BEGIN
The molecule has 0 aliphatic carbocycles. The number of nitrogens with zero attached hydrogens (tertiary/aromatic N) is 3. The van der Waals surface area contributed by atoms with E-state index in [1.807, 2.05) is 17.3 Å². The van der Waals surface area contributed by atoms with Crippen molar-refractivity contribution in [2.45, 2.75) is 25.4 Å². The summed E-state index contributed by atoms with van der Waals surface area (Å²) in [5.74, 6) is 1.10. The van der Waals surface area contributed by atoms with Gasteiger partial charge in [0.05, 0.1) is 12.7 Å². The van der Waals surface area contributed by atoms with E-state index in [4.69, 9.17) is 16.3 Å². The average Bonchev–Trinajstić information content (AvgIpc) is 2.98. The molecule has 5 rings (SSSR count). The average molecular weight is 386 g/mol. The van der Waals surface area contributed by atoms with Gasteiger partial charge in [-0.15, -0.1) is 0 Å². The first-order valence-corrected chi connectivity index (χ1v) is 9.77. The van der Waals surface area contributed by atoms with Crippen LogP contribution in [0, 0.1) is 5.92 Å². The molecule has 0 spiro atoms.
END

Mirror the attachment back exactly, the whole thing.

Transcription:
The molecule has 0 aliphatic carbocycles. The number of nitrogens with zero attached hydrogens (tertiary/aromatic N) is 3. The van der Waals surface area contributed by atoms with E-state index in [1.807, 2.05) is 17.3 Å². The van der Waals surface area contributed by atoms with Crippen molar-refractivity contribution in [2.45, 2.75) is 25.4 Å². The summed E-state index contributed by atoms with van der Waals surface area (Å²) in [5.74, 6) is 1.10. The van der Waals surface area contributed by atoms with Gasteiger partial charge in [0.05, 0.1) is 12.7 Å². The van der Waals surface area contributed by atoms with E-state index in [4.69, 9.17) is 16.3 Å². The average Bonchev–Trinajstić information content (AvgIpc) is 2.98. The molecule has 5 rings (SSSR count). The average molecular weight is 386 g/mol. The van der Waals surface area contributed by atoms with Gasteiger partial charge in [-0.15, -0.1) is 0 Å². The first-order valence-corrected chi connectivity index (χ1v) is 9.77. The van der Waals surface area contributed by atoms with Crippen LogP contribution in [0, 0.1) is 5.92 Å². The molecule has 0 spiro atoms.